De novo mutations are genetic changes which occur either in the gametes of the parents or in early embryo development and therefore are not present in the parents of the affected individual. A genetic study of men with low sperm counts or no sperm has identified 29 such mutations which could be the cause of their fertility problems. Researchers at Newcastle University and Radboud University Medical Centre, the Netherlands, have said this could provide answers for some of the approximately 40 percent of infertile men with an unknown cause.
'This is a real paradigm shift in our understanding of the causes of male infertility. Most genetic studies look at recessively inherited causes of infertility, whereby both parents are a carrier of a mutation in a gene, and infertility occurs when the son receives both mutated copies, resulting in problems with their fertility.' said Professor Joris Veltman, one of the study's senior authors and Dean of Newcastle University's Biosciences Institute. 'At present, we don't understand the underlying cause in the majority of infertile men, and this research will hopefully increase the percentage of men for whom we can provide answers'.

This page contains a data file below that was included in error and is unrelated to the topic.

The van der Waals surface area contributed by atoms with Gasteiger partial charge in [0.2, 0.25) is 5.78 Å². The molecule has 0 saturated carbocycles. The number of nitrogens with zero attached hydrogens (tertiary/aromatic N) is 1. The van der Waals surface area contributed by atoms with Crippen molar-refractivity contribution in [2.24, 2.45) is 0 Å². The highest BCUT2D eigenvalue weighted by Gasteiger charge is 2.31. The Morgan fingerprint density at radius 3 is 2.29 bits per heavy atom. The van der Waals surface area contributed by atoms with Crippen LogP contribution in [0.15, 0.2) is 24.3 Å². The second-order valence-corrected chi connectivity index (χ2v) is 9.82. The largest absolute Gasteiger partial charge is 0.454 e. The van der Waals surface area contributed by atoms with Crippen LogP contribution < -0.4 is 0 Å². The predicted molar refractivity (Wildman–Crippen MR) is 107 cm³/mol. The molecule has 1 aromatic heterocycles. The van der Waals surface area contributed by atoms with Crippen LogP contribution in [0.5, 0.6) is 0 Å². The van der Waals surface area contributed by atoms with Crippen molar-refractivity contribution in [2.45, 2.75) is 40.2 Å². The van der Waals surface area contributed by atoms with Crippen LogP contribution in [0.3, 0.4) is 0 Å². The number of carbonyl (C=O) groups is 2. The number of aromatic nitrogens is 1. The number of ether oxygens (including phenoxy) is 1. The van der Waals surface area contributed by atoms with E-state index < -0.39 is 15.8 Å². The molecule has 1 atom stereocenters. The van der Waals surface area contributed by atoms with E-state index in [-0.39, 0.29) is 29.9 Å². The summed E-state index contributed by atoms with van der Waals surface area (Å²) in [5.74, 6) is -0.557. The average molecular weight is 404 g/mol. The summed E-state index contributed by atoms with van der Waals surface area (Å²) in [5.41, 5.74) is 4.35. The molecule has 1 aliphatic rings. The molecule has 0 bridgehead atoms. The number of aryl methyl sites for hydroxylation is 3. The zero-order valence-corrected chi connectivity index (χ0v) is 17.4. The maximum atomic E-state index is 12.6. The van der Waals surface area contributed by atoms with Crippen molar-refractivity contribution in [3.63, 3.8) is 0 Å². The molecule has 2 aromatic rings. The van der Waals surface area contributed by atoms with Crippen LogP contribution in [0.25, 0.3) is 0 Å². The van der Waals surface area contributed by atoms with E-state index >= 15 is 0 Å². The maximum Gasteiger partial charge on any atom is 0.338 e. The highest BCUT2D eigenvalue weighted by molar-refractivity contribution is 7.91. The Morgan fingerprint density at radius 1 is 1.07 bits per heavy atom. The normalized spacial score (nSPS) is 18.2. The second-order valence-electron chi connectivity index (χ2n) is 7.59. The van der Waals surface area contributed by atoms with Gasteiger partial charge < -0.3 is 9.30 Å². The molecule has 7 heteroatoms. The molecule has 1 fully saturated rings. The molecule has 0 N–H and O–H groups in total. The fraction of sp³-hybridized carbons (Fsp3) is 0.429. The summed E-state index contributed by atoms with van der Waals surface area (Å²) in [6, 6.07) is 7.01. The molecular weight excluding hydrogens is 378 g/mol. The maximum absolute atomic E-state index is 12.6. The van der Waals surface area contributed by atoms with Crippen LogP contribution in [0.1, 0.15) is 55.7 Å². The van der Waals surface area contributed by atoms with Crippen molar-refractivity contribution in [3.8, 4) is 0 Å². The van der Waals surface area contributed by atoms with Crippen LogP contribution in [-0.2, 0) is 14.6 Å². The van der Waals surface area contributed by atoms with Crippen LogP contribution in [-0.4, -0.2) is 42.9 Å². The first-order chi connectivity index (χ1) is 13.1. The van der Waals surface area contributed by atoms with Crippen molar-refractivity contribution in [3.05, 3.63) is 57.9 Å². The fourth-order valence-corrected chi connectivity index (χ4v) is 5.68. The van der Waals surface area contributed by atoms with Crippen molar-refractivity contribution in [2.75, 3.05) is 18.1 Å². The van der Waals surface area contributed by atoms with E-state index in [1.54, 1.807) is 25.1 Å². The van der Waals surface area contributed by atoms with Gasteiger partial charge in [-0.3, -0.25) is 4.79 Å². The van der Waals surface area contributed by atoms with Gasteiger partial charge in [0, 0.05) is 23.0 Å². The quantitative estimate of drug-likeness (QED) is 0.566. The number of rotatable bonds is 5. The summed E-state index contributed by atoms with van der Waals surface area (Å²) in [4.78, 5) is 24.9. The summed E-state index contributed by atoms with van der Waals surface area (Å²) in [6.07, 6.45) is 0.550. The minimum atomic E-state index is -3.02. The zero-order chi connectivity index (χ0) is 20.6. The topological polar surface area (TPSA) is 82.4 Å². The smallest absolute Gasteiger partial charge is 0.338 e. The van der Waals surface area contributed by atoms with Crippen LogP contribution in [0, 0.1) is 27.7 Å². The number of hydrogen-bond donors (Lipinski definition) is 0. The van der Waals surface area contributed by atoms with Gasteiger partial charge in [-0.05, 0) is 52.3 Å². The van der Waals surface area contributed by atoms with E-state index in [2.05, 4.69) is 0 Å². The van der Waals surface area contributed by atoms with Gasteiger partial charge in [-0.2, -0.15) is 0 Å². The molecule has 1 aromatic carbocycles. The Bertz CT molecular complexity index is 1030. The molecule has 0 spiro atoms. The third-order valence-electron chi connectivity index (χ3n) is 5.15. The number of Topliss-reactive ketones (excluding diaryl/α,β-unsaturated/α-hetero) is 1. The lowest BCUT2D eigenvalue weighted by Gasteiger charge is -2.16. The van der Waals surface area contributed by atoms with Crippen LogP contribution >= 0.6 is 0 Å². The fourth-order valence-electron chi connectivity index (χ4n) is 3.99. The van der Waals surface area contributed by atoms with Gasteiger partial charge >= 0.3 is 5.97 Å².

Researchers compared the exome data of 185 infertile men to the exome data from both their mother and father, using a technique called trio-based whole exome sequencing. The data revealed 192 rare de novo mutations, of which 145 had an effect on protein production. Of these, 29 had been linked to reproductive processes, such as sperm production, while for a further 50 it remains unclear if they are linked to reproduction.
One gene of particular interest identified in this study was RDM5, which has previously been shown to cause severe infertility in mice. In a further analysis of existing data sets of a different cohort of men, six different mutations affecting this RDM5 gene were identified in seven of 2506 infertile men in the cohort, and none were found in the 5784 fertile men in the cohort.
Most of the mutations identified in this study are thought to be autosomal dominant whereby only one copy of the affected gene is needed to cause infertility. Consequently, sons conceived using assisted reproductive technologies such as IVF using sperm from these men could have a 50 percent chance of inheriting their infertility.
Professor Veltman said: 'If we are able to obtain a genetic diagnosis, then we can start understanding better male infertility problems and why some infertile men still produce sperm that can be used successfully for assisted reproduction.
'With our information, and the research others are doing, we hope clinicians can improve counselling for couples and recommend what is the best course of action in order to conceive, either by proposing an appropriate medically-assisted procedure or in cases where none is suitable, provide appropriate alternatives.'